"More of these pitches are coming from banks, which account for more than half of the $3.5 billion a year spent on ID-theft protection subscriptions."

"In a sense, consumers who buy this protection from their banks are helping to foot the bill for services that financial institutions are obligated to provide by federal law to shield their customers from losses stemming from credit-card and bank-account fraud, says the Consumer Reports Money Adviser.

Continue reading »

February 24, 2022

Tooth Fairy leaving a fraction of what she used to under pillows: report

At the ground level, there are precious few economic indicators that actually resonate.

Indeed, even at the height of the recession, you couldn’t quite get a sense of the economy by sticking your head out the door, which is to that if you didn’t lose your job or house and your neighbour didn’t lose his job or house, you might’ve looked at headlines in the Wall Street Journal and went, “I don’t get what all this fuss is about.”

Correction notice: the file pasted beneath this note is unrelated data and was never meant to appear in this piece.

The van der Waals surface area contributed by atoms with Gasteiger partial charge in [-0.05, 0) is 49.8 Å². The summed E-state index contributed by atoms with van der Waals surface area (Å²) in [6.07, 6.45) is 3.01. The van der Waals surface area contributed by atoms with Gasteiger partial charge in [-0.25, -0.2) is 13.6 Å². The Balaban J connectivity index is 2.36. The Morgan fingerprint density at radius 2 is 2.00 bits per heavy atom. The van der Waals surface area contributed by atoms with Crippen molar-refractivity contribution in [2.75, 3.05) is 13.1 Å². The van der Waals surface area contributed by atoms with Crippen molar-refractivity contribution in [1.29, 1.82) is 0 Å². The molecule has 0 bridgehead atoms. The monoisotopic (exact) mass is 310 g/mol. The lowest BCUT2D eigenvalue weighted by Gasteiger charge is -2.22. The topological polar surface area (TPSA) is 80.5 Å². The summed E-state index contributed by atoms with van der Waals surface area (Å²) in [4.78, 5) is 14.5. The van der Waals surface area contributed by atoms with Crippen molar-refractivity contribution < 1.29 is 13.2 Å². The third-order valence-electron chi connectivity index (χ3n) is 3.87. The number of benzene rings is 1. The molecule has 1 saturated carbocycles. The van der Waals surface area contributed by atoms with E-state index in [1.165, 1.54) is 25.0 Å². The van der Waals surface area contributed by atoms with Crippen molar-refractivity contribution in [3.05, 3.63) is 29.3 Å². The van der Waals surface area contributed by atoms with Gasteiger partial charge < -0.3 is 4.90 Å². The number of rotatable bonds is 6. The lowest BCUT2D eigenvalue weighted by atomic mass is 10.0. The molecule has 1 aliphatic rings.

Yet while today’s lingering economic slump doesn’t bear the same dramatics of, say, soup lines during the Great Depression, there are plenty of ways it hits home.

Like, say, the amount of cash the Tooth Fairy’s left under your kid’s pillow.

Continue reading »

February 23, 2022

What does your retirement plan look like?

As North America shifts from a society of shared risk to one of personal responsibility, retirement starts to look a little more gloomy for many.  

Prospective retirees are being asked to rely less on guaranteed retirement income provided by government and defined benefit plans, less on the health care coverage supplied by Medicare and an employer-based health insurance system, and more on their own, self-funded retirement security.

And that means some serious planning, suggests research from the MetLife Mature Market Institute, which argues that too many people allow themselves to lured into a false sense of security.

What does your retirement plan look like?

Continue reading »

Finally, Ikea puts assembly videos on YouTube

Ikea assembly instructions have always been maddeningly vague, but I guess that’s kinda their thing.